When bacteria band together, they can turn a fairly tame drop of water into a swirling vortex. The swirl is spun up by the bacteria’s tail-like flagella and the basic physics of how fluids flow, researchers report June 23 in the Proceedings of the National Academy of Sciences. The finding could enable scientists to control the collective motion of the microbes and possibly prevent the spread of infection in the human body, the researchers suggest.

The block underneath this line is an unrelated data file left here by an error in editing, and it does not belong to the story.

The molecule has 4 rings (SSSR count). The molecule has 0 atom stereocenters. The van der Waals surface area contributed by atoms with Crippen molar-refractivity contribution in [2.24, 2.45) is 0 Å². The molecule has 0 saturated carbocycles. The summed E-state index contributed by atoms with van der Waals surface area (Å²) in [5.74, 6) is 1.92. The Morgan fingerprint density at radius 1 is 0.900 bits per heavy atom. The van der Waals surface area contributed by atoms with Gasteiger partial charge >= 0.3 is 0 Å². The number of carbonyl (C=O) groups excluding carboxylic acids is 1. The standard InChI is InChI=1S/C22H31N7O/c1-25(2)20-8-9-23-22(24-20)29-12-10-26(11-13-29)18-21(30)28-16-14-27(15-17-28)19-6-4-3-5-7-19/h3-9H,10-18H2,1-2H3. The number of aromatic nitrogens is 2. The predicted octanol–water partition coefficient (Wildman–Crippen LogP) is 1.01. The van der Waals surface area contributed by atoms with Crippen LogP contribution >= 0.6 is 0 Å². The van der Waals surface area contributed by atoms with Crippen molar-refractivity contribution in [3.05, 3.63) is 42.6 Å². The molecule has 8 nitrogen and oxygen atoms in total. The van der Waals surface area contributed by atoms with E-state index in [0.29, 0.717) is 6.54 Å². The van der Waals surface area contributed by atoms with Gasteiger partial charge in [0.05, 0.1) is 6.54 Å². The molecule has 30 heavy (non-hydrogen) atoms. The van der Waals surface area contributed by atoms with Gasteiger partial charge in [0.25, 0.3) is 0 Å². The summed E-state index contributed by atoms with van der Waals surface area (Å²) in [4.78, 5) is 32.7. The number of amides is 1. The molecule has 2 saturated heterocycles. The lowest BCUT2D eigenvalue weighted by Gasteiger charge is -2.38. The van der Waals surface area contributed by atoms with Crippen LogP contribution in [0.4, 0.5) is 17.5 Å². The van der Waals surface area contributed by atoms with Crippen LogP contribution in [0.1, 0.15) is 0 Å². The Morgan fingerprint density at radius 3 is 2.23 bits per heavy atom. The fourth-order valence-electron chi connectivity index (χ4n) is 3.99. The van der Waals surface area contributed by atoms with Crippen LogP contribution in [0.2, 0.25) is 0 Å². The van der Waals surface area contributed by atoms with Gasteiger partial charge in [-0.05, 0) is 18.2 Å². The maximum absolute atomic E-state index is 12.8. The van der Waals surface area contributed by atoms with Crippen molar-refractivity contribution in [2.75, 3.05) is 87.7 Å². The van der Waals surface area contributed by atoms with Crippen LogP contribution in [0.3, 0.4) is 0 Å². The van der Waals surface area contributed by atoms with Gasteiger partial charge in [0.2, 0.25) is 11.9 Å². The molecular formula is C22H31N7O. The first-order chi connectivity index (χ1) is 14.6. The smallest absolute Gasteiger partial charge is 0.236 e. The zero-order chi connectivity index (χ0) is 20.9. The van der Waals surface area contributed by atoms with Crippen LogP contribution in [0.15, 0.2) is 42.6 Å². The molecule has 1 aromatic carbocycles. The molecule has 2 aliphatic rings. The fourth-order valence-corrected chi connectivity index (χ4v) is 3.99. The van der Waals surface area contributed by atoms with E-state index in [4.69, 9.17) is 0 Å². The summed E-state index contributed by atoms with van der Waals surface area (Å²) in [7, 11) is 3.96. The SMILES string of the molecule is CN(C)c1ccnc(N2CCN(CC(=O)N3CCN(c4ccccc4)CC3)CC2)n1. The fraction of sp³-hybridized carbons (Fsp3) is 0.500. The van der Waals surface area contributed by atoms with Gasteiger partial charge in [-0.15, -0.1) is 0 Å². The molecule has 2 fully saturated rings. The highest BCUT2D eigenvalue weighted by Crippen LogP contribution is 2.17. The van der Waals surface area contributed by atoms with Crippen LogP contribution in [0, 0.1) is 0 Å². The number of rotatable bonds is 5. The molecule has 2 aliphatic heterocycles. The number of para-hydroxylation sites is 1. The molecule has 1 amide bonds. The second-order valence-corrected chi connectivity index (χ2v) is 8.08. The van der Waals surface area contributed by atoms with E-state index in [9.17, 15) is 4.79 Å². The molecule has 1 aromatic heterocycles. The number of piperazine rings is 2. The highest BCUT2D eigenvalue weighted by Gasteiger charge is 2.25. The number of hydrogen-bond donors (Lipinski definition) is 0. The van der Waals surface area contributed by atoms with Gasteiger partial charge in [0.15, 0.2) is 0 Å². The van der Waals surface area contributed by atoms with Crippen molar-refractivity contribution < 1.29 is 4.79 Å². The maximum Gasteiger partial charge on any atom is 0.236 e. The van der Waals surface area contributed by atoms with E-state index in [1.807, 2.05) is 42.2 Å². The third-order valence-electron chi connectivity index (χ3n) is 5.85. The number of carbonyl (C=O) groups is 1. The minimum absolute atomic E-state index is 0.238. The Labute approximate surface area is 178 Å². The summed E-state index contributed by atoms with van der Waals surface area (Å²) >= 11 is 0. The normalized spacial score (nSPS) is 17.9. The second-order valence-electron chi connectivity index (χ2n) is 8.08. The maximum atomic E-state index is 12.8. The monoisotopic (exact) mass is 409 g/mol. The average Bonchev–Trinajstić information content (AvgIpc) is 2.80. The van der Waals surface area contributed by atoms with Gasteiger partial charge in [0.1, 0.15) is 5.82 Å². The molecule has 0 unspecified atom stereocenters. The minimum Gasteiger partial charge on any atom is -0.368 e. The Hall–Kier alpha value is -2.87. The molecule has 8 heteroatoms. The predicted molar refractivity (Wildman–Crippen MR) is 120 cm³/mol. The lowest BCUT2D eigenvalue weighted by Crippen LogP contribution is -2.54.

In a droplet of water, bacteria start swimming in every direction. They collide with each other and then start circling the droplet in the same direction. But that synchronized swimming only lasts so long. The force from the flagella of bacteria at the outer edge of the droplet becomes so strong that the microbes on the inside can’t keep up: They ultimately have to go with the flow formed from the outer bacteria's flagella and start swimming in the opposite direction, a pattern that swirls into a vortex.Brown Univ., Univ. of Cambridge